University of Wyoming Extension News

High tunnel, weed control information part of UW research center field day

Research will include high tunnel production results by extension horticulturist Karen Panter.

Research will include high tunnel production results by extension horticulturist Karen Panter.

High tunnel vegetable production and weed control and gardening in Laramie are research highlights during the University of Wyoming Laramie Research and Extension Center field day Thursday, Aug. 27.

The field day is at the Greenhouse Complex at the southwest corner of 30th and Harney streets in Laramie.

Registration begins at 4 p.m. with opening remarks at 4:30. UW Extension horticulture specialist Karen Panter will provide high tunnel production information, former extension weed specialist Brian Mealor and UW weed scientist Andrew Kniss will discuss weed control, and state Master Gardener coordinator Chris Hilgert will talk about gardening in Laramie.

A meal prepared and served by the UW Food Science Club begins at 7 p.m.

Creative New York City gardener offers take-home messages for Big Horn Basin green thumbs

    UW Extension will sponsor a free showing of “Truck Farm,” an award-winning comedy film directed by Ian Cheney, 6:30 p.m. Thursday, March 28, at the Powell Library.

The film depicts the roots of the Truck Farm mobile garden education project, which began when Cheney planted a garden in the bed of a 1986 Dodge truck in Brooklyn, N.Y.

“New Yorkers must be creative when it comes to growing their own food in the city,” said Sandra Frost, UW Extension educator. “Wyomingites can take home messages from the film and apply them to growing food in our own unique environment.”

Nutritionist Marion Nestle, chef Dan Barber and rooftop farmer Ben Flanner are featured in the film.

“The film tells the story of quirky urban farmers,” said Frost. “Ian takes an old truck, gives it a new, green life, and takes us on a tour of urban farms in New York City while blending humor and philosophy.”

The event is part of extension programming that revolves around a Smithsonian Institution traveling exhibit called “Key Ingredients: America by Food,” which will be on display at theHomesteader Museum from Aug. 24-Oct. 25 in Powell; the exhibit examines food in American life and its relationship with our history and culture, said Frost. Visit for information about the “Key Ingredients: America by Food” exhibit.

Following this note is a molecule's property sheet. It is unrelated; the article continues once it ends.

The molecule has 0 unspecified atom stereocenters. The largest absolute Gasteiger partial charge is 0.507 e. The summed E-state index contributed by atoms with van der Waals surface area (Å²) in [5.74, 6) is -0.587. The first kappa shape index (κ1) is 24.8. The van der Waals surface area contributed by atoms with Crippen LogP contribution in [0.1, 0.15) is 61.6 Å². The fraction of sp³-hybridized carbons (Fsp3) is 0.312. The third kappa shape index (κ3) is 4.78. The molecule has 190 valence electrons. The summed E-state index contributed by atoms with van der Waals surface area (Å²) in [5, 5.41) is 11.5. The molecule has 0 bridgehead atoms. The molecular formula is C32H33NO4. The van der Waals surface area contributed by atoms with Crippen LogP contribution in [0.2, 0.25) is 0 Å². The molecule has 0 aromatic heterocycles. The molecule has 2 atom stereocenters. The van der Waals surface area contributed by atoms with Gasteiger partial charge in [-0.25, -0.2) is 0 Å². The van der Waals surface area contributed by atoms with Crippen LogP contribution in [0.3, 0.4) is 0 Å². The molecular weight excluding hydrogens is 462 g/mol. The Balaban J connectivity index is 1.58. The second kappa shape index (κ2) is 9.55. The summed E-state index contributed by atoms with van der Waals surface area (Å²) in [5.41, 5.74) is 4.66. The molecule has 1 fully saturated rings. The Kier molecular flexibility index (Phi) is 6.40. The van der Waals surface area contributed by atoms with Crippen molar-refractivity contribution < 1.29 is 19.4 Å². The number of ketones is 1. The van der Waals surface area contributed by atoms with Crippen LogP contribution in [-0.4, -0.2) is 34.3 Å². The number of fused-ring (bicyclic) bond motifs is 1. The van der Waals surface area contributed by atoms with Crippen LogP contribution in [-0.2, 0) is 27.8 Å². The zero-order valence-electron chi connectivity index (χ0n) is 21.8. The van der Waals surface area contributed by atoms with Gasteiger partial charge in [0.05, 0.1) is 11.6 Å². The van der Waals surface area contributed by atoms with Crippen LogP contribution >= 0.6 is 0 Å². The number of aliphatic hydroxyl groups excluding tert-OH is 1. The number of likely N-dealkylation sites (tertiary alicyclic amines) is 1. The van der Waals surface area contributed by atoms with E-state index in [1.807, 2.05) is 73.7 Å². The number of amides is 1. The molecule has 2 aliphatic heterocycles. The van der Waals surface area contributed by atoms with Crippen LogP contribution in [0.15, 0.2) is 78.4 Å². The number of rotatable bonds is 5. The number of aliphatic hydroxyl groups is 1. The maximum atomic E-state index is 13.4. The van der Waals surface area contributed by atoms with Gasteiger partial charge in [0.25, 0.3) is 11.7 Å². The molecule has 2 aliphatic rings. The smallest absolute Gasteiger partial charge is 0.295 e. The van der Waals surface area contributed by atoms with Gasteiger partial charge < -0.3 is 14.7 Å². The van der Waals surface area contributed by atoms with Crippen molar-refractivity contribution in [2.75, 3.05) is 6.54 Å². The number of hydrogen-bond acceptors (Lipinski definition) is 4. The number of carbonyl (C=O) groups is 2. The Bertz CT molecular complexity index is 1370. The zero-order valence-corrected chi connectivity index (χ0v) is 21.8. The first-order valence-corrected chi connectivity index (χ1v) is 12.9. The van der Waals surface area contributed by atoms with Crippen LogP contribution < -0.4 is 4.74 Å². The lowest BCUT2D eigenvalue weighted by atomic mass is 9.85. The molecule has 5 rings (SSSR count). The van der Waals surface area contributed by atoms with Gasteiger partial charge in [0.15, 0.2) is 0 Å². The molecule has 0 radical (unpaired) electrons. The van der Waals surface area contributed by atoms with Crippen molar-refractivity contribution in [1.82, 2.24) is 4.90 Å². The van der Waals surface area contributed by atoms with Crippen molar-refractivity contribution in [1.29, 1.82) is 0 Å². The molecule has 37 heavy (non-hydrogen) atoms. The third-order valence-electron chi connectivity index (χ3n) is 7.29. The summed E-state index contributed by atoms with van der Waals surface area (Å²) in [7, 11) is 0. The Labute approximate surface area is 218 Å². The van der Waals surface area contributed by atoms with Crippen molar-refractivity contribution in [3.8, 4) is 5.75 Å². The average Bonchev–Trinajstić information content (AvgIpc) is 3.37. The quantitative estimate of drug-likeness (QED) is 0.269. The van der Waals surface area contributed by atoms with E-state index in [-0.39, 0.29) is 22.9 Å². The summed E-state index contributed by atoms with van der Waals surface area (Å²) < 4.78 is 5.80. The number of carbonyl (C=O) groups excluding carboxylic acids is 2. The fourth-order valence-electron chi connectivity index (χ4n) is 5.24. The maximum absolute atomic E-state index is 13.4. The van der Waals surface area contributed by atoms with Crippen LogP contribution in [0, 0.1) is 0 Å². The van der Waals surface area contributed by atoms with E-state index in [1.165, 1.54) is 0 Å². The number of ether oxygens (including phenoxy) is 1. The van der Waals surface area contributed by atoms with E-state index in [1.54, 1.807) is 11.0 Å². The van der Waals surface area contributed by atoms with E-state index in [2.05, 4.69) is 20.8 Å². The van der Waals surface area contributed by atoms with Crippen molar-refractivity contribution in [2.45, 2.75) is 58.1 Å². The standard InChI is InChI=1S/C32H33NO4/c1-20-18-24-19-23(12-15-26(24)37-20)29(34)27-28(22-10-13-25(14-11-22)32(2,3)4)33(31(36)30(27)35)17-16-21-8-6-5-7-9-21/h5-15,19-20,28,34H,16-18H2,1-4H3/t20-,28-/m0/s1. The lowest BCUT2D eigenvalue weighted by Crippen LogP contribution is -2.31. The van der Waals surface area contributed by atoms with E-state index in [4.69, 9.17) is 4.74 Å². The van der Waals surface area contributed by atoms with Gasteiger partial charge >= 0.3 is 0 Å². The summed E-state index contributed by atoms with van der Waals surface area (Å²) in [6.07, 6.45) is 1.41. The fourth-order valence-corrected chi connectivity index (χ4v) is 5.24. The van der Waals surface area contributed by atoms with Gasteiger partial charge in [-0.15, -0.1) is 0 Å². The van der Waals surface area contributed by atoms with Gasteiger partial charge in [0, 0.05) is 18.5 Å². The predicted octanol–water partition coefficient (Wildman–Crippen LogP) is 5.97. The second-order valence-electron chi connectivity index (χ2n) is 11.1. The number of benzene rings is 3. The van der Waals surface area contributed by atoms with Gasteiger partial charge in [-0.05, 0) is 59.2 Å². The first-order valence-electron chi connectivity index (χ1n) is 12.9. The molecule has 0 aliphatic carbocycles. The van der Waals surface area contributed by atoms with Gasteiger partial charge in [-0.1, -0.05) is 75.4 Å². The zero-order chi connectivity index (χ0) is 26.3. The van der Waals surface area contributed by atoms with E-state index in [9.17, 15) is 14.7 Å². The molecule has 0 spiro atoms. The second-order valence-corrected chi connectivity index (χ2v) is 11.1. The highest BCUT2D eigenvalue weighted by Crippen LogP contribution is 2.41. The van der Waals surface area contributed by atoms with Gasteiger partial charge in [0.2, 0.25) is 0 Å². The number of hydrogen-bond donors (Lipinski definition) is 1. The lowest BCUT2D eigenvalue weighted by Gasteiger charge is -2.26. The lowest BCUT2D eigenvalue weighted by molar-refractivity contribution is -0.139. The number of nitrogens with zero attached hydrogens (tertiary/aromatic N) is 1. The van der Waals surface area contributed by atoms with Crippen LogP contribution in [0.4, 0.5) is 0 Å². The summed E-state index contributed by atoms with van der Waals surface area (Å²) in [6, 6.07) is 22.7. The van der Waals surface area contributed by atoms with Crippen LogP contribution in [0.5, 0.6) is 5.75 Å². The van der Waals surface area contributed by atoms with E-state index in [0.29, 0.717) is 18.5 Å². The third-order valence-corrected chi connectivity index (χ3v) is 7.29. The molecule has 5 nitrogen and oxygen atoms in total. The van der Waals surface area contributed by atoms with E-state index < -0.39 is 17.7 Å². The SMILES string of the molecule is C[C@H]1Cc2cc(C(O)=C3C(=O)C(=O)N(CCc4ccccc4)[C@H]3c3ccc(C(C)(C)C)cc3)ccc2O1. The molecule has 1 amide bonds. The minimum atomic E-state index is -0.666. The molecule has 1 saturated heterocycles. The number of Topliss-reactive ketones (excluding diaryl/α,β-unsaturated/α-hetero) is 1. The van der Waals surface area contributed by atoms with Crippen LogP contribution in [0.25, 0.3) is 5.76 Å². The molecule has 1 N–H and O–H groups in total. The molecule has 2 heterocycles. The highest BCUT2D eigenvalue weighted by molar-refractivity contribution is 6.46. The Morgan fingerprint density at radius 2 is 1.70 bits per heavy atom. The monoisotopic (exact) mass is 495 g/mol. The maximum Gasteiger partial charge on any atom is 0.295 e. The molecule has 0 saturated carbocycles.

For more information, contact Frost at 307-754-8836 or email her at

Hot Springs County extension provides Master Gardener training

Barton Stam

Barton Stam

Training to become a Master Gardener or to learn more about gardening begins Monday,March 4, offered by the Hot Springs County office of the University of Wyoming Extension.

Training sessions are 9 a.m.-noon Mondays and Wednesdays March 4-April 29 in Thermopolis.

“Attendees will get 48 hours of training on multiple topics including soils, insect control, plant diseases, integrated pest management, vegetable and flower gardening, lawns, pruning and more,” said Barton Stam, extension educator. “Anyone is welcome to join, especially those striving to become Master Gardeners.”

The course fee is $125 for those intending to become Master Gardeners and $225 for those not intending to become Master Gardeners. The fee includes the “UW Sustainable Horticulture Handbook,” one soil test and classroom materials.

“The training enables people who love gardening to learn more about horticulture from extension experts, connect with like-minded individuals and engage in activities that will benefit their local communities,” said Stam.

Applications are available at the Hot Springs extension office in Thermopolis. For more information, contact Stam at 307-864-3421 or at

Sugar beet diseases, drought, wolves topics at WESTI Ag Days in Worland

Barton Stam visits with a producer during last year's WESTI Ag Days.

Barton Stam visits with a producer during last year’s WESTI Ag Days.

Sugar beet diseases, drought risk management, wolves do’s and don’ts for landowners and pesticide application certification sessions are among 34 concurrent sessions at Wyoming Extension’s Strategically and Technologically Informative (WESTI) Ag Days in Worland Tuesday-Wednesday, Feb. 5-6.

Registration begins both mornings at 8:30 at the Worland Community Center Complex at 1200 Culbertson Ave. Sessions are 9:15-noon and1:15 -3:45 p.m. Tuesday and 9:15 a.m. to noon Wednesday. A rangeland healthassessment panel discussion is 1:15-3 p.m.

Lunch is provided both days. Sponsored by the Big Horn Basin Ag Ambassadors, the schedule is at

Other sessions include trends in local food marketing, estate planning, quick dinners from the garden, range nutrition, raised bedgardening, weed control in sainfoin, high tunnels and members of the Wyoming Highway Patrol will present “Commercial vehicles and agricultural operations.”

Bulletin suggests tools, techniques for gardeners experiencing aging, physical difficulties

Randy Weigel

Tools and techniques to help gardeners experiencing the effects of arthritis, aging or physical limitations continue to garden are described in a new bulletin from University of Wyoming Extension.

Wyoming AgrAbility project director Randy Weigel compiled the publication.

“Identifying each gardener’s individual needs, adapting his or her garden and gardening practices and utilizing the wide variety of excellent tools and techniques available will ensure the capabilities of every gardener are maximized,” said Weigel, extension human development specialist.

Solutions for living: Tools for the enabled garden, B-1238, is available for free download by going to and clicking on Publications on the left-hand side of the page. Click search bulletins and type the bulletin number in the Publication Number search field.